FOR last year's Allianz League Division 2 campaign, Mickey Harte opted to rotate the three goalkeepers he retained in his squad for the eight matches Tyrone played.
Harte has always had a propensity to take a good look at his options for the No 1 jersey, so Pascal McConnell played against Kildare, Westmeath and Monaghan, Jonathan Curran stepped in against Derry, Galway and Kildare and John Devine started against Meath and Louth.
Fast-forward 12 months, though, and Harte has changed policy completely. The unheralded Niall Morgan (pictured left) has played all three Division 1 games to date, and the dividends have been rich.
Morgan's rise has been meteoric and last Sunday he brought his tally for the campaign so far to seven points from frees and '45s', on top of a magnificent penalty save from Michael Murphy just before half-time and another crucial stop late in the game from Colm McFadden.
McConnell and Devine, still part of the squad, have had to sit and bide their time as a young man with little underage inter-county pedigree as a GAA goalkeeper has supplanted them in Harte's thinking.
Morgan established himself as first choice with Dungannon Swifts in the Irish League last season – which put him in the shop window for a move to England – but the lure of playing with Tyrone in front of big crowds was too powerful to resist when Harte came calling.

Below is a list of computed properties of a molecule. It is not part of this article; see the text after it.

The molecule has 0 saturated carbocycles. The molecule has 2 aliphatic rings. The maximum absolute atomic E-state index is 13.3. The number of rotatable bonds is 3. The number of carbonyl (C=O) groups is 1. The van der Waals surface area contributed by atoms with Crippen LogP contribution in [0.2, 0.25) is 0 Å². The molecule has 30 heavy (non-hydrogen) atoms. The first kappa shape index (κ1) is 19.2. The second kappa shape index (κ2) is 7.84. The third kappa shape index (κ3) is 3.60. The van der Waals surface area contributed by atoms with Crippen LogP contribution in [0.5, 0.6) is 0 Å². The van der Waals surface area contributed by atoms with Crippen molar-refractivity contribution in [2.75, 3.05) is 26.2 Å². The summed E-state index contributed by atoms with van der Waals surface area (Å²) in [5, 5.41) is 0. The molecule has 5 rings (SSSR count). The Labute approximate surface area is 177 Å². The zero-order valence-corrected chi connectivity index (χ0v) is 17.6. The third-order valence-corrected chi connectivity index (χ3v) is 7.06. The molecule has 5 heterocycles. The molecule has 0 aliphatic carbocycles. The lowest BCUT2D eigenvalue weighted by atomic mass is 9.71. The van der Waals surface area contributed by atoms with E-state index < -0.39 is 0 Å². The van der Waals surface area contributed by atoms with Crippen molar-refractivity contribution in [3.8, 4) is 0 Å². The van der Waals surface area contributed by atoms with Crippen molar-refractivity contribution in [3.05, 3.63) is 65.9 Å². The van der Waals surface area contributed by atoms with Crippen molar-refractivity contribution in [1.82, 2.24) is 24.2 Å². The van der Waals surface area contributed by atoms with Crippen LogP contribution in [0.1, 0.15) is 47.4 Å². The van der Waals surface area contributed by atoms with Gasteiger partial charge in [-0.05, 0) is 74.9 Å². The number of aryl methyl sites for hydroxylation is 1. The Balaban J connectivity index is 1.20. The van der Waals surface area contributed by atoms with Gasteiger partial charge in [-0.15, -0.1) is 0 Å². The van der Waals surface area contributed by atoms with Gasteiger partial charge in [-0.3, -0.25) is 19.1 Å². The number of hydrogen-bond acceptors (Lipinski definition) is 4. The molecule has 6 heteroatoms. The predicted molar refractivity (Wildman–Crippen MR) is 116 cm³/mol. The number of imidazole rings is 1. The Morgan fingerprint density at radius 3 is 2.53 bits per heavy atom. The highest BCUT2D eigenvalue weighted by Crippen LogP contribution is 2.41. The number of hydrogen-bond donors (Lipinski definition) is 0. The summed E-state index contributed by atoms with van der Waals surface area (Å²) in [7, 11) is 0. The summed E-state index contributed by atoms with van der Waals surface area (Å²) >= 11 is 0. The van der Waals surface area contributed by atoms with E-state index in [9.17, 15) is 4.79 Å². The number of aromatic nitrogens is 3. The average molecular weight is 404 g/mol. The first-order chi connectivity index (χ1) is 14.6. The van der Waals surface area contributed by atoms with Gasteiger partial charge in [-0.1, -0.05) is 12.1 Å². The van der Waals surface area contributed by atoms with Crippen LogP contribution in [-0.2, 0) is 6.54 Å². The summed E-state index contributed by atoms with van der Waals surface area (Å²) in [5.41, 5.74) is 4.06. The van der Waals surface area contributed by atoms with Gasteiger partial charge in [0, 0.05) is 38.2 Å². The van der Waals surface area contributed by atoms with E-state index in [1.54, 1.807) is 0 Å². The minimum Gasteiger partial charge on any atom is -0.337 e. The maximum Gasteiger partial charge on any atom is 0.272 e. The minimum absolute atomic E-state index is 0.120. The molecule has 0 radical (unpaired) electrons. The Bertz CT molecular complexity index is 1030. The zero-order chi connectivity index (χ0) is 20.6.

It's a bit of a gamble for Harte to place so much early-season faith in a player who doesn't play in goal regularly for his club, Edendork.
"I play midfield and half-forward for the club. I got my goalkeeping through the soccer – there's no doubt about that – but I've started taking free-kicks for the club out the field, so I suppose that has also helped me to get this far," he said.
After picking up the man of the match award in Omagh, Morgan acknowledged that the buzz of Tyrone football persuaded him to throw his lot in with Harte.
"Well, if you look around you... I'm not sure what the exact number of crowd was (9,676) but it's absolutely superb. I've never played in front of a crowd like this in my life," he said.
"When you start playing Gaelic football from a young age, your aim is to play for your county. When that chance came, I couldn't turn it down."
Leaving Dungannon was a wrench, however. "It was a massive decision. I have never played for any other club. It was heart-breaking in a way, but, at the minute, I feel I made the right decision."
Morgan is a laid-back character and his approach to the two frees and the '45' he stroked over against Donegal reflected that.
"There are plenty of other things to get worried about other than football. I find football is a time for fun," he said.
"If you have worries in your life, you can put them all aside as you are walking over the white line. Football, it's a game at the end of the day."
Morgan said he had watched Murphy hit a penalty in the same direction in the Sigerson Cup recently and stored it in his memory.